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Resistance training for people with Parkinson's disease (PEDro synthesis)
  1. Aimie Laura Peek1,
  2. Matthew L Stevens2
  1. 1Musgrove Park Hospital, Taunton, Somerset, UK
  2. 2Musculoskeletal Division, The George Institute for Global Health, Sydney Medical School, The University of Sydney, Sydney, New South Wales, Australia
  1. Correspondence to Aimie Laura Peek, Musgrove Park Hospital, Taunton, Somerset, UK; aimie.peek{at}tst.nhs.uk

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This section features a synthesis of a recent systematic review that is indexed on PEDro, the Physiotherapy Evidence Database (http://www.pedro.org.au). PEDro is a free, web-based database of evidence relevant to physiotherapy.

▸ Chung CL, Thilarajahm S, Tan D. Effectiveness of resistance training on muscle strength and physical function in people with Parkinson's disease: a systematic review and meta-analysis. Clin Rehabil 2016;30:11–23.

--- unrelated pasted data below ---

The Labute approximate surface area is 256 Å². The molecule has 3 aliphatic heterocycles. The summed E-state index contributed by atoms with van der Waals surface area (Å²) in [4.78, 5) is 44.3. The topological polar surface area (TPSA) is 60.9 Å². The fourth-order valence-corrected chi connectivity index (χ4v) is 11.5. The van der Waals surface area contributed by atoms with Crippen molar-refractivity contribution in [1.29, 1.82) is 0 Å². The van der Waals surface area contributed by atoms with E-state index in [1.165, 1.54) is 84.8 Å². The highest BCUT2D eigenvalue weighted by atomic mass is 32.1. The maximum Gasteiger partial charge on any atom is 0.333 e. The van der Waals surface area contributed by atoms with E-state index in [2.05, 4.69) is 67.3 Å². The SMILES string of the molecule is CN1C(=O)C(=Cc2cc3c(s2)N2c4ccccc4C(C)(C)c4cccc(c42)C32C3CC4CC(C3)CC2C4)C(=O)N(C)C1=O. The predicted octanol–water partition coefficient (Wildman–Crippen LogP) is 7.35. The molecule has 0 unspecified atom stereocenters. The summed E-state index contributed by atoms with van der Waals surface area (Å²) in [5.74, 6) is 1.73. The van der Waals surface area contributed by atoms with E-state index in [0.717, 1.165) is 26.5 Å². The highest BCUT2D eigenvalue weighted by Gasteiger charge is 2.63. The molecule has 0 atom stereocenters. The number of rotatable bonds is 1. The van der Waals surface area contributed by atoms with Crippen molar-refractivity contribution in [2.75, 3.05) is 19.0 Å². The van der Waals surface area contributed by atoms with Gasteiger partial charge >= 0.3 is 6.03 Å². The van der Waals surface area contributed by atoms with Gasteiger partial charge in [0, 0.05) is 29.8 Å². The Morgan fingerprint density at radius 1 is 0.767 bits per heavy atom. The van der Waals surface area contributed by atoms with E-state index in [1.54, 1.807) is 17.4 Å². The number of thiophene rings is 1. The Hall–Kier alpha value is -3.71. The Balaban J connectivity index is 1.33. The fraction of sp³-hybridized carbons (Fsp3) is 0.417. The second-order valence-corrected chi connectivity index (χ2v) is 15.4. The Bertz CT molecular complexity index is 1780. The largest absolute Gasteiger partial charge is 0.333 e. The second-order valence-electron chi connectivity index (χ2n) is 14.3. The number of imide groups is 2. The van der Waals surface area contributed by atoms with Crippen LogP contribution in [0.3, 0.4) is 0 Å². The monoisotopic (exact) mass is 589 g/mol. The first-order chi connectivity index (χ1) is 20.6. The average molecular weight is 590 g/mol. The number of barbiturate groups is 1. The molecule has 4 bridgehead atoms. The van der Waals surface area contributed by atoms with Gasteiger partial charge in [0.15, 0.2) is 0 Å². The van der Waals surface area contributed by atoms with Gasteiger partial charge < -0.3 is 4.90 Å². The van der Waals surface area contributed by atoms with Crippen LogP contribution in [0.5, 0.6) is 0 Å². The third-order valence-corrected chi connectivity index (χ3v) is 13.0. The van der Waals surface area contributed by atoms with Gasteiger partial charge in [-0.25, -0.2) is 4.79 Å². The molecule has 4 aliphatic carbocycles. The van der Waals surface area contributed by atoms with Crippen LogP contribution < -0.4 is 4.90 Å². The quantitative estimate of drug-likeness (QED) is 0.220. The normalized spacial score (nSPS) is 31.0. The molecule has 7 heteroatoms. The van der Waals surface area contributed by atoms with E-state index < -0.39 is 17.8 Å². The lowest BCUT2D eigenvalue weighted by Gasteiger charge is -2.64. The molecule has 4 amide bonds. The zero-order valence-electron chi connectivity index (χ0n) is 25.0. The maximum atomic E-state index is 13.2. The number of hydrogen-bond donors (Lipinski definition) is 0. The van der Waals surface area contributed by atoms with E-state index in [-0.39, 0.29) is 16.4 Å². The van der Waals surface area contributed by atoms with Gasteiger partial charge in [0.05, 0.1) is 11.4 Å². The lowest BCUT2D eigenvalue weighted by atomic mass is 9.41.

Background

Parkinson's disease (PD) presents as a progressive neurological disorder characterised by a number of motor and non-motor features.1 Muscle strength and power are reduced in people with PD compared with age-matched individuals.2 Resistance training is beneficial in the general older population3 but has not been rigorously investigated in people with PD.

Aim

To identify the effects of resistance training on physical function and balance in people with PD.

Searches and inclusion criteria

An electronic database search of Cochrane, CINAHL, MEDLINE ISI, PsycINFO, Scopus, Web of …

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